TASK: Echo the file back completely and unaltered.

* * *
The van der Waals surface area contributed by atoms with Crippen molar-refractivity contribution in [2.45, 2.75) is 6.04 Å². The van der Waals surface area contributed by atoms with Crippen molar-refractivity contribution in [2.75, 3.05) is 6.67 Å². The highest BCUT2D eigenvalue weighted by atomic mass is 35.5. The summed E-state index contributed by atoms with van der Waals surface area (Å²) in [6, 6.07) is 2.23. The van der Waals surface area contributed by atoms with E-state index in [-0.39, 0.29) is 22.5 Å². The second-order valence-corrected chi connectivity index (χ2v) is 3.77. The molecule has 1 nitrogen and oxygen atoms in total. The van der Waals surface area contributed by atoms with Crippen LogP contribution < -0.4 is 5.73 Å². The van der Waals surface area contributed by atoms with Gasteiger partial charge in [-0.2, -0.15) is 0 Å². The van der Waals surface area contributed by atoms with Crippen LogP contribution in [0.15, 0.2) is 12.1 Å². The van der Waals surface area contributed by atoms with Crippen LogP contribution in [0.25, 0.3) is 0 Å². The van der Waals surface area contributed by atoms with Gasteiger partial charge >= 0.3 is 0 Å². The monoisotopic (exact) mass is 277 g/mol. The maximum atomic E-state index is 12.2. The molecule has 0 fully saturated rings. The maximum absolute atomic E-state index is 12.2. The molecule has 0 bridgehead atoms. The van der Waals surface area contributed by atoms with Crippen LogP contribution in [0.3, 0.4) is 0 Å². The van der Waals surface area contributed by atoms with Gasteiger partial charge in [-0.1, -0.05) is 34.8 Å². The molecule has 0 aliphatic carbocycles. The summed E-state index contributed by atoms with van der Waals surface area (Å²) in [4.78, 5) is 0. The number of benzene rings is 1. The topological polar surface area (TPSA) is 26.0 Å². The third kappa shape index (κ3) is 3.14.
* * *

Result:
The van der Waals surface area contributed by atoms with Crippen molar-refractivity contribution in [2.45, 2.75) is 6.04 Å². The van der Waals surface area contributed by atoms with Crippen molar-refractivity contribution in [2.75, 3.05) is 6.67 Å². The highest BCUT2D eigenvalue weighted by atomic mass is 35.5. The summed E-state index contributed by atoms with van der Waals surface area (Å²) in [6, 6.07) is 2.23. The van der Waals surface area contributed by atoms with E-state index in [-0.39, 0.29) is 22.5 Å². The second-order valence-corrected chi connectivity index (χ2v) is 3.77. The molecule has 1 nitrogen and oxygen atoms in total. The van der Waals surface area contributed by atoms with Crippen LogP contribution < -0.4 is 5.73 Å². The van der Waals surface area contributed by atoms with Gasteiger partial charge in [-0.2, -0.15) is 0 Å². The van der Waals surface area contributed by atoms with Crippen LogP contribution in [0.15, 0.2) is 12.1 Å². The van der Waals surface area contributed by atoms with Crippen LogP contribution in [0.25, 0.3) is 0 Å². The van der Waals surface area contributed by atoms with Gasteiger partial charge >= 0.3 is 0 Å². The monoisotopic (exact) mass is 277 g/mol. The maximum atomic E-state index is 12.2. The molecule has 0 fully saturated rings. The maximum absolute atomic E-state index is 12.2. The molecule has 0 bridgehead atoms. The van der Waals surface area contributed by atoms with Crippen LogP contribution in [0.3, 0.4) is 0 Å². The van der Waals surface area contributed by atoms with Gasteiger partial charge in [-0.1, -0.05) is 34.8 Å². The molecule has 0 aliphatic carbocycles. The summed E-state index contributed by atoms with van der Waals surface area (Å²) in [4.78, 5) is 0. The number of benzene rings is 1. The topological polar surface area (TPSA) is 26.0 Å². The third kappa shape index (κ3) is 3.14.